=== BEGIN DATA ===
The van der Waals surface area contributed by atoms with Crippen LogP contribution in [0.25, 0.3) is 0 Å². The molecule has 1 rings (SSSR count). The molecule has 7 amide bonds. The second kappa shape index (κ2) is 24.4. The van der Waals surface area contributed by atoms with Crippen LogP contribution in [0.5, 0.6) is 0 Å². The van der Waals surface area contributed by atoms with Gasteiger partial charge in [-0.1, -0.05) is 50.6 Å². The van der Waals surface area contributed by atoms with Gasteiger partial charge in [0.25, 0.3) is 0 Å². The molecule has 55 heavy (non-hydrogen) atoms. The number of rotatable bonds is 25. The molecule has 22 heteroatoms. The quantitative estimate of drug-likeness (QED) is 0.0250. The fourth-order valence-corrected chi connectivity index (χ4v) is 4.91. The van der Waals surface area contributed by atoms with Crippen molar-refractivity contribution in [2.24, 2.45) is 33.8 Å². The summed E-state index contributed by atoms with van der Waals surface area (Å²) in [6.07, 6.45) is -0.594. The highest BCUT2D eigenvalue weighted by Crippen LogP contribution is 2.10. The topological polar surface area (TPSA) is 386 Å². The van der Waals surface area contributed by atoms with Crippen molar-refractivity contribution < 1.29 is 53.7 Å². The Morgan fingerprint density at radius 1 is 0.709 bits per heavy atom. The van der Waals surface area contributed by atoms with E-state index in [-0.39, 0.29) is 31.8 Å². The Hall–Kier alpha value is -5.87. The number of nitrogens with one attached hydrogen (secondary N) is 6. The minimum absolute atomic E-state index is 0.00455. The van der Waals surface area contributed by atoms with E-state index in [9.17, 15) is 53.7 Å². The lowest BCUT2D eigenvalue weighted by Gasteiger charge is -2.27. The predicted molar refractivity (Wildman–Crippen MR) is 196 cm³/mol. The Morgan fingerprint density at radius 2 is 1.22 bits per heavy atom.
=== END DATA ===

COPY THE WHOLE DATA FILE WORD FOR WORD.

The van der Waals surface area contributed by atoms with Crippen LogP contribution in [0.25, 0.3) is 0 Å². The molecule has 1 rings (SSSR count). The molecule has 7 amide bonds. The second kappa shape index (κ2) is 24.4. The van der Waals surface area contributed by atoms with Crippen LogP contribution in [0.5, 0.6) is 0 Å². The van der Waals surface area contributed by atoms with Gasteiger partial charge in [-0.1, -0.05) is 50.6 Å². The van der Waals surface area contributed by atoms with Gasteiger partial charge in [0.25, 0.3) is 0 Å². The molecule has 55 heavy (non-hydrogen) atoms. The number of rotatable bonds is 25. The molecule has 22 heteroatoms. The quantitative estimate of drug-likeness (QED) is 0.0250. The fourth-order valence-corrected chi connectivity index (χ4v) is 4.91. The van der Waals surface area contributed by atoms with Crippen molar-refractivity contribution in [2.24, 2.45) is 33.8 Å². The summed E-state index contributed by atoms with van der Waals surface area (Å²) in [6.07, 6.45) is -0.594. The highest BCUT2D eigenvalue weighted by Crippen LogP contribution is 2.10. The topological polar surface area (TPSA) is 386 Å². The van der Waals surface area contributed by atoms with Crippen molar-refractivity contribution < 1.29 is 53.7 Å². The Morgan fingerprint density at radius 1 is 0.709 bits per heavy atom. The van der Waals surface area contributed by atoms with E-state index in [-0.39, 0.29) is 31.8 Å². The Hall–Kier alpha value is -5.87. The number of nitrogens with one attached hydrogen (secondary N) is 6. The minimum absolute atomic E-state index is 0.00455. The van der Waals surface area contributed by atoms with E-state index in [9.17, 15) is 53.7 Å². The lowest BCUT2D eigenvalue weighted by Gasteiger charge is -2.27. The predicted molar refractivity (Wildman–Crippen MR) is 196 cm³/mol. The Morgan fingerprint density at radius 2 is 1.22 bits per heavy atom.